H.J. Heinz couldn't let it be. The company is in "exclusive negotiations" to sell the Linda McCartney brand of frozen vegetarian meals to Hain Celestial, a Heinz spokesman said.
The sale would include Heinz's other England-based frozen meat-free business, as well as a manufacturing plant in Fakenham, England.
For Melville, N.Y.-based Hain, the purchase is aligned with its recent strong move into the European natural food arena. In early May, Hain purchased Heinz's chilled prepared foods business based in Luton, England. "The Luton-based fresh prepared foods operation will provide us with a strong foothold and a full infrastructure in the United Kingdom, from which we can grow operations and product distribution," said Hain President and Chief Executive Irwin Simon in a prepared statement.
Scott Van Winkle, managing director of equity research at Canaccord Adams, said several factors probably are behind Hain's aggressive push into Europe. "They like being tied to Whole Foods Market, and it's about to open its first large-format store in the U.K," he said. Van Winkle also said a company like Hain is likely to get more bang for its buck there. "There are better valuations for acquisitions in the European market, and the penetration of organic foods is higher in Europe."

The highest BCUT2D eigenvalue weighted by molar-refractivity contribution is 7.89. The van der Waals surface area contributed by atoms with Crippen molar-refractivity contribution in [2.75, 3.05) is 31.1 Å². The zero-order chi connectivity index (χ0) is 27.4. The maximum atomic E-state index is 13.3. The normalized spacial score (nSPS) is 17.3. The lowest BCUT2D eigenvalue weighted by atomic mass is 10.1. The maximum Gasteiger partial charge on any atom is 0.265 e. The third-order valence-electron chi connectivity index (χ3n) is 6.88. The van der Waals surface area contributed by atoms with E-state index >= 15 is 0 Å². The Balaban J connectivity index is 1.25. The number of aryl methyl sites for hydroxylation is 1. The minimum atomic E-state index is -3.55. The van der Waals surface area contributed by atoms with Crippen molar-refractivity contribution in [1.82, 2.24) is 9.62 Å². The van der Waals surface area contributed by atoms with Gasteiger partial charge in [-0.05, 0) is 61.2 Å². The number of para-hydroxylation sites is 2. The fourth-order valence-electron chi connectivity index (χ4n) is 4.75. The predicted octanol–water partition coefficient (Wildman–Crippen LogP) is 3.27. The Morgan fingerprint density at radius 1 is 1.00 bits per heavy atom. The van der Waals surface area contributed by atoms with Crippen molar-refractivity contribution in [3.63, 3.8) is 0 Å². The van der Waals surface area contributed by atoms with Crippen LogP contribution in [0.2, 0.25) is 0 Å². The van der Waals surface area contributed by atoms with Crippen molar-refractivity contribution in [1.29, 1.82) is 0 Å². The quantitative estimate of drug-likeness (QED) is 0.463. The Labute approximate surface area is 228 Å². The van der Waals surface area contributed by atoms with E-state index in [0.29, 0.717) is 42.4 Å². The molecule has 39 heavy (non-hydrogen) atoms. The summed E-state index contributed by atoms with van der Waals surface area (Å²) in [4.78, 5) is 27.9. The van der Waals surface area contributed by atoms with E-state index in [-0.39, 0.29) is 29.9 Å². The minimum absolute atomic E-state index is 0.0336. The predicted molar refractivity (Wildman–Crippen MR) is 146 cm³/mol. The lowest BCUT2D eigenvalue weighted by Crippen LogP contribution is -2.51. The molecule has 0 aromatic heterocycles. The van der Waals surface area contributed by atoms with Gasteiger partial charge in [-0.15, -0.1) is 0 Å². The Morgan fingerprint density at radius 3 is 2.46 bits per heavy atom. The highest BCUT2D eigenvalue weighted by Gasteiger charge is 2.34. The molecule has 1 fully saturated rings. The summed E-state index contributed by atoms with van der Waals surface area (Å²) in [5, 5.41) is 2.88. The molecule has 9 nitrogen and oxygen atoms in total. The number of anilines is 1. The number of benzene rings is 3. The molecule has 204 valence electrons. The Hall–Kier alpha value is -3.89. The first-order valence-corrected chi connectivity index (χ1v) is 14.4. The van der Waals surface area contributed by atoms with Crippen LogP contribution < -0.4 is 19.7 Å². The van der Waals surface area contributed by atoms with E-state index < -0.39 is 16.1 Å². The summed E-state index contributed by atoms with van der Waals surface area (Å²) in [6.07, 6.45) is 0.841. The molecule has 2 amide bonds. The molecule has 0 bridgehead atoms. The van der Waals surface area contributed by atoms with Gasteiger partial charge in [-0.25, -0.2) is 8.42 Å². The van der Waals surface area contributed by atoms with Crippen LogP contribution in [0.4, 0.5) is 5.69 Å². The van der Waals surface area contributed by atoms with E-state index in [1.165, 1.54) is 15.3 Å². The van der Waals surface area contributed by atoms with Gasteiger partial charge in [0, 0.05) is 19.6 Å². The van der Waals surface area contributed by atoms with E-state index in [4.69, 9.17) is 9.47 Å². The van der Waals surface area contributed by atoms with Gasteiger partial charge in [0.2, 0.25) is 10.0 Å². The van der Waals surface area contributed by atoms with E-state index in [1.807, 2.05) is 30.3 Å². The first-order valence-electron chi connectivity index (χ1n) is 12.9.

"We saw Hain as a natural fit," said Heinz spokesman Michael Mullen. "If you look at Hain's portfolio—they have high-end meat-free products in their stable both in the U.S. and in Europe." Hain is a $1 billion company whose products include Yves Veggie Cuisine, Ethnic Gourmet, Biomarché and Grains Noirs.
At least one other factor made Hain an attractive buyer to Heinz. "Hain was looking to acquire the [Linda McCartney] business as a going concern, which was very important to us," Mullen said. He wouldn't comment on earlier reports that Nestlé sought to purchase the McCartney line.
Mullen said the sale should be completed by early June but said it was too early to release terms of the transaction.